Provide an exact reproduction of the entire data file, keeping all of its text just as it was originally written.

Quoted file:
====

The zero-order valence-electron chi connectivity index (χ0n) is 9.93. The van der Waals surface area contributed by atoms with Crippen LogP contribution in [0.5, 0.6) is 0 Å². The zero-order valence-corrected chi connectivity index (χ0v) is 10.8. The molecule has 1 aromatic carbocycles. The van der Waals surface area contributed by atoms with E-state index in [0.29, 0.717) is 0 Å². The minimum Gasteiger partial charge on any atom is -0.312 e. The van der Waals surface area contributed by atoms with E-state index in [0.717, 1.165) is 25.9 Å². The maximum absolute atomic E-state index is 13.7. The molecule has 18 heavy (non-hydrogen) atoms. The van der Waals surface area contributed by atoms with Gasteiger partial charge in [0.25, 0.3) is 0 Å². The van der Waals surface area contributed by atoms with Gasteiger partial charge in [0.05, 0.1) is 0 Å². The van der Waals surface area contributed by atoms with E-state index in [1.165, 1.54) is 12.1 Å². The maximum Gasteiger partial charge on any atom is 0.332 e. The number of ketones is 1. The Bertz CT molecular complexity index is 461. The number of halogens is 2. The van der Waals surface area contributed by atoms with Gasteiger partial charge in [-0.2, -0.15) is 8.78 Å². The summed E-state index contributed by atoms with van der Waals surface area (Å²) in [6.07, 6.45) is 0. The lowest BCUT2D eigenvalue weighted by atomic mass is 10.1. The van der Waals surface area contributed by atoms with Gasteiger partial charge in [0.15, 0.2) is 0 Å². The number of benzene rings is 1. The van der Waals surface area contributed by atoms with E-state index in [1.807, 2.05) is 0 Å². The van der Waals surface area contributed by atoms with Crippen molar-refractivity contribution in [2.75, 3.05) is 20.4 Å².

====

The zero-order valence-electron chi connectivity index (χ0n) is 9.93. The van der Waals surface area contributed by atoms with Crippen LogP contribution in [0.5, 0.6) is 0 Å². The zero-order valence-corrected chi connectivity index (χ0v) is 10.8. The molecule has 1 aromatic carbocycles. The van der Waals surface area contributed by atoms with E-state index in [0.29, 0.717) is 0 Å². The minimum Gasteiger partial charge on any atom is -0.312 e. The van der Waals surface area contributed by atoms with E-state index in [0.717, 1.165) is 25.9 Å². The maximum absolute atomic E-state index is 13.7. The molecule has 18 heavy (non-hydrogen) atoms. The van der Waals surface area contributed by atoms with Gasteiger partial charge in [0.25, 0.3) is 0 Å². The van der Waals surface area contributed by atoms with Gasteiger partial charge in [0.05, 0.1) is 0 Å². The van der Waals surface area contributed by atoms with E-state index in [1.165, 1.54) is 12.1 Å². The maximum Gasteiger partial charge on any atom is 0.332 e. The number of ketones is 1. The Bertz CT molecular complexity index is 461. The number of halogens is 2. The van der Waals surface area contributed by atoms with Gasteiger partial charge in [-0.2, -0.15) is 8.78 Å². The summed E-state index contributed by atoms with van der Waals surface area (Å²) in [6.07, 6.45) is 0. The lowest BCUT2D eigenvalue weighted by atomic mass is 10.1. The van der Waals surface area contributed by atoms with Gasteiger partial charge in [0.15, 0.2) is 0 Å². The number of benzene rings is 1. The van der Waals surface area contributed by atoms with E-state index in [1.807, 2.05) is 0 Å². The van der Waals surface area contributed by atoms with Crippen molar-refractivity contribution in [2.75, 3.05) is 20.4 Å².